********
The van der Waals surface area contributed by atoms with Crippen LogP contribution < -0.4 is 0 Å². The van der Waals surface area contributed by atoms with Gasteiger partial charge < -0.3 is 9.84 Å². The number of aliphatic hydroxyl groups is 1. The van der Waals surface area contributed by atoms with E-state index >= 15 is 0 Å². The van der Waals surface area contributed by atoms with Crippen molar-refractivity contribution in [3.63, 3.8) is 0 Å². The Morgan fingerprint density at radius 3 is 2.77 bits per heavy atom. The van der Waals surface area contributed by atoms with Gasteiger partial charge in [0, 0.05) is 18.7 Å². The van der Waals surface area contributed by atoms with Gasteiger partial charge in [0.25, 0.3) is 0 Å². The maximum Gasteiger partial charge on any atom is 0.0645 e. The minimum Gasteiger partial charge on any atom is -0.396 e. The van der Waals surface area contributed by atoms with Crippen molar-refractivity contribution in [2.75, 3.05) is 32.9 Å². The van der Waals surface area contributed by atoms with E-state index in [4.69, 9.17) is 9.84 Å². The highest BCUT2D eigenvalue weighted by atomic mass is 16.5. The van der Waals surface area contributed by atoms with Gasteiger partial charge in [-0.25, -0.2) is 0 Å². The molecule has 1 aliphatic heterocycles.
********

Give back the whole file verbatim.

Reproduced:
The van der Waals surface area contributed by atoms with Crippen LogP contribution < -0.4 is 0 Å². The van der Waals surface area contributed by atoms with Gasteiger partial charge < -0.3 is 9.84 Å². The number of aliphatic hydroxyl groups is 1. The van der Waals surface area contributed by atoms with E-state index >= 15 is 0 Å². The van der Waals surface area contributed by atoms with Crippen molar-refractivity contribution in [3.63, 3.8) is 0 Å². The Morgan fingerprint density at radius 3 is 2.77 bits per heavy atom. The van der Waals surface area contributed by atoms with Gasteiger partial charge in [0, 0.05) is 18.7 Å². The van der Waals surface area contributed by atoms with Gasteiger partial charge in [0.25, 0.3) is 0 Å². The maximum Gasteiger partial charge on any atom is 0.0645 e. The minimum Gasteiger partial charge on any atom is -0.396 e. The van der Waals surface area contributed by atoms with Crippen molar-refractivity contribution in [2.75, 3.05) is 32.9 Å². The van der Waals surface area contributed by atoms with E-state index in [4.69, 9.17) is 9.84 Å². The highest BCUT2D eigenvalue weighted by atomic mass is 16.5. The van der Waals surface area contributed by atoms with Gasteiger partial charge in [-0.25, -0.2) is 0 Å². The molecule has 1 aliphatic heterocycles.